Black Rebel Motorcycle Club – “Specter at the Feast”

So far in my world 2013 has been a great year for new albums.  It started with Bloodgroup’s Tracing Echoes, followed by David Bowie’s The Next Day, culminating this week with an album I’ve been waiting on for over a year, Specter at the Feast by Black Rebel Motorcycle Club.

I came to BRMC by accident.  My first job out of college was working for a beer and wine wholesaler, and within a year or so I moved into a sales position with the company.  It was there that I first learned to love wine, something I had no experience with save one very unfortunate night in high school that’s best left undiscussed.  Despite that one exercise in horrible decision making, I quickly got into wine and gained a great appreciation for it, one I still have today.  Fast forward almost 20 years, and Holly and I find ourselves living close to the town where most of the Washington wineries have their tasting rooms.  So one sunny summer afternoon we headed into town and stopped off at the Mark Ryan winery tasting room, which not only had some great wines, but also a vintage Indian motorcycle on display.  And a really cool gig poster for the Black Rebel Motorcycle Club.  I pointed out the poster to Holly and she replied, “Yeah, I have some of their stuff in my iTunes library.”  When we got home I downloaded their self-titled debut and fell in love.

Specter at the Feast is BRMC’s first studio album since I got turned onto them, and having already absorbed their first six LPs along with some of their sessions EPs, I was excited about the new material.  Unfortunately bassist Robert Levon Been lost his father, Michael Been (formerly a musician with The Call), prior to a show in Europe – he was traveling with the band at the time, and his loss was sure to influence the writing on the new album as BRMC’s music is very personal.  Not only is the new album dedicated to the late Been, but the band also included a cover of The Call’s “Let the Day Begin” on the album and released it as the first single (I thought the song sounded familiar the first time I listened to it… though I must admit I couldn’t place it at the time).

The album dropped on Tuesday and we headed out to Easy Street in West Seattle to pick it up on vinyl… only to find it was sold out!  I was bummed, but I still wanted to get this album and I’d already waited nearly a week to hear it, so I grabbed a copy on CD figuring that maybe I’ll still pick up the vinyl later.  In hindsight, I probably should have just downloaded from iTunes – for the same price, the electronic copy includes three bonus tracks.  Oh well.  I’d still rather put my money in the till of my local independent record store than give it to some huge corporation, so maybe I’ll just download the other three songs later.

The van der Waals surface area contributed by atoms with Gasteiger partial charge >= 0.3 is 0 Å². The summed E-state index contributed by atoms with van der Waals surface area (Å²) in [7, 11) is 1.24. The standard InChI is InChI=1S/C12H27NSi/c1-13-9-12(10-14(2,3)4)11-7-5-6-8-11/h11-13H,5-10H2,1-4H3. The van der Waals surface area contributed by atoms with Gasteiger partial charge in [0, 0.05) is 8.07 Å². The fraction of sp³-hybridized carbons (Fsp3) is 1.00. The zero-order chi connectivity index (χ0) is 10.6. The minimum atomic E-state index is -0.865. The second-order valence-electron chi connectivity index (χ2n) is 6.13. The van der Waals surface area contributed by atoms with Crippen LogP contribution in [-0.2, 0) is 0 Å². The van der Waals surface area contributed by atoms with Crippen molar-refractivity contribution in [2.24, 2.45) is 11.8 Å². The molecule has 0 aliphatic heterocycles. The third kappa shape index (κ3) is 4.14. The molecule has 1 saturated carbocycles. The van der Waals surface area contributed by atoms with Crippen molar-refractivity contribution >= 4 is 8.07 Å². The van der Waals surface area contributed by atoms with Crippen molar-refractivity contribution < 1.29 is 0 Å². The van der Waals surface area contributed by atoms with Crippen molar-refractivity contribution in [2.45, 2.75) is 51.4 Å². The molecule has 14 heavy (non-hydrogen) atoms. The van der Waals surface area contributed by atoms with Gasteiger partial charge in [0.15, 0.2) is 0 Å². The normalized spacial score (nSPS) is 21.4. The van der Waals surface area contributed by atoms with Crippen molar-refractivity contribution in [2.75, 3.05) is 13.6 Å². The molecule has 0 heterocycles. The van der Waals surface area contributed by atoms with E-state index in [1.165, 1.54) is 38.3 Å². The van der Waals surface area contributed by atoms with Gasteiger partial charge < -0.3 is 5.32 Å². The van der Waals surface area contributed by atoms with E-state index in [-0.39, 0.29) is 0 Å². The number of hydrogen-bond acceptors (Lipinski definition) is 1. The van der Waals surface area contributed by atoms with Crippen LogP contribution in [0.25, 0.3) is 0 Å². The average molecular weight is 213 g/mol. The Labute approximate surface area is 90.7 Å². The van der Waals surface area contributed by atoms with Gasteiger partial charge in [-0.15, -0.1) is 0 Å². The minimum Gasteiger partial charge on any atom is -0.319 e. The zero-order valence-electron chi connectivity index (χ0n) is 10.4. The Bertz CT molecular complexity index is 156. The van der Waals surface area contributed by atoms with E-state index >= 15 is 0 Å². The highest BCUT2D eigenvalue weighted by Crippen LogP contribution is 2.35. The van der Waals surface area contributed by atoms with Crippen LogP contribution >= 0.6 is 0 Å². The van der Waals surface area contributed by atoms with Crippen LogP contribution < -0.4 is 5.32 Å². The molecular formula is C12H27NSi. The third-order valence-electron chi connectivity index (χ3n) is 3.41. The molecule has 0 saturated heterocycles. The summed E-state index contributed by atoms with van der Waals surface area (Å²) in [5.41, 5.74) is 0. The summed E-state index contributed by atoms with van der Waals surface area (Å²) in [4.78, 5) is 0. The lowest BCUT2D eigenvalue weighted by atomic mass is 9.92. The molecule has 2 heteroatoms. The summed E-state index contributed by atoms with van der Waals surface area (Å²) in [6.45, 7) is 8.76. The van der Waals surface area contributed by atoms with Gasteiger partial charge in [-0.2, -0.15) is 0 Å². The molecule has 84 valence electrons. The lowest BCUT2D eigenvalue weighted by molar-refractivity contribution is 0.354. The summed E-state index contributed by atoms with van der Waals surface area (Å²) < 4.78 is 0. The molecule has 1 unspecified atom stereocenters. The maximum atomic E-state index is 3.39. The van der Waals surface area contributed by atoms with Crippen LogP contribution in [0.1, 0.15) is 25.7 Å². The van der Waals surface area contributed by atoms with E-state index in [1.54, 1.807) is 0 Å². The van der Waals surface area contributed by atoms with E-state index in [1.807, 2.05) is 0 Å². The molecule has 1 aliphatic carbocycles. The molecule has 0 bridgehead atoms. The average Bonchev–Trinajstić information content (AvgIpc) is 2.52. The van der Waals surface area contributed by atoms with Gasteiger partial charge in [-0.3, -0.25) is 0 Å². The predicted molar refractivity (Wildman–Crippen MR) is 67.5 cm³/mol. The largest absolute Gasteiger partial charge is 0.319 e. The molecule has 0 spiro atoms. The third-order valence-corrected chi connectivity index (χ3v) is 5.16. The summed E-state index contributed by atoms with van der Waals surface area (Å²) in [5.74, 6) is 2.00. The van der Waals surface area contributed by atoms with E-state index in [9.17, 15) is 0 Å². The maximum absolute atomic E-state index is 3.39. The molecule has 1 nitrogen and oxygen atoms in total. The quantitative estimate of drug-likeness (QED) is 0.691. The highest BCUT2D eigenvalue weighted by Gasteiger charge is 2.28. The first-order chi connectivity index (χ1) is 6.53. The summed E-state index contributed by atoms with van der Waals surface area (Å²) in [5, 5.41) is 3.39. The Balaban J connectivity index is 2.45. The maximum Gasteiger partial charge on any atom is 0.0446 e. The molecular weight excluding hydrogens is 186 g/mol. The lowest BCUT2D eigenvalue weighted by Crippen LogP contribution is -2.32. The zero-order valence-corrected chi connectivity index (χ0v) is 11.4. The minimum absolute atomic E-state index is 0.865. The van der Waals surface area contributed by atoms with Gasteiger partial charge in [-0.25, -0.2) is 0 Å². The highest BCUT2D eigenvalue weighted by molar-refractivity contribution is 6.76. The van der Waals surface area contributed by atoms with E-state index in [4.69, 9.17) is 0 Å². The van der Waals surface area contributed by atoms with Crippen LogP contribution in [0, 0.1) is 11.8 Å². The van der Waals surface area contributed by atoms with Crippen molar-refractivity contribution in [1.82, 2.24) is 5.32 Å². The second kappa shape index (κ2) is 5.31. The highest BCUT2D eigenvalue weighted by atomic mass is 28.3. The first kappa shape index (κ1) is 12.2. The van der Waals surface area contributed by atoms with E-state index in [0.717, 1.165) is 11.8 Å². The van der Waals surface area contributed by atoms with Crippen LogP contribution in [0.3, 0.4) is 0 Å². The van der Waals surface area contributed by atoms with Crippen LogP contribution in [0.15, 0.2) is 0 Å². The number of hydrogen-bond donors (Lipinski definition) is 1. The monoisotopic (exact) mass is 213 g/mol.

Specter at the Feast is a meaty album – at 12 tracks on the CD with nearly 60 minutes of music, you’re getting your money’s worth.  Three tracks move past the six minute mark, with “Lose Yourself” clocking in at an almost hard-to-believe 8:39, though this isn’t new territory for BRMC who routinely include long songs on their albums.  Regardless, there’s a lot of music here.

The album opens with “Fire Walker,” and the vocals don’t even come in until after two minutes have passed, but when they do you know you’re listening to BRMC.  The sound is heavy, it’s low, it’s moody.  The music has a weight to it.  It can almost smother you at times, like a wet blanket.  But it’s so good.  The heavy echo on the vocals gives them a haunting quality, something you really notice on their slower, more soulful songs.  Even on fast tempo songs Peter Hayes almost sounds as if he’s moaning.

The overall pace of Specter at the Feast feels slower than prior albums – the prevailing mood is somber, and this certainly plays to the band’s strengths.  I’m not sure I’d go so far as describing it as “dark” (Holly says it “plods”), as there are certainly some songs here that rock, most notably  “Hate the Taste,” “Rival,” and “Teenage Disease.”  Interestingly, those three rockin’ tracks fall right into the middle of the album, one after the other (tracks five, six, and seven).  It’s almost as if they came from a completely different album than the other nine.  It’s actually a little disquieting.  But hey, that’s Black Rebel Motorcycle Club.

I’m not sure this is the album I’d recommend to someone new to BRMC – for a newbie I’d suggest the outstanding (and faster paced) Baby 81.  But for those who are already fans of the band, or those of you who like your music moody, Specter at the Feast delivers with some amazing music and heartfelt lyrics and vocals.

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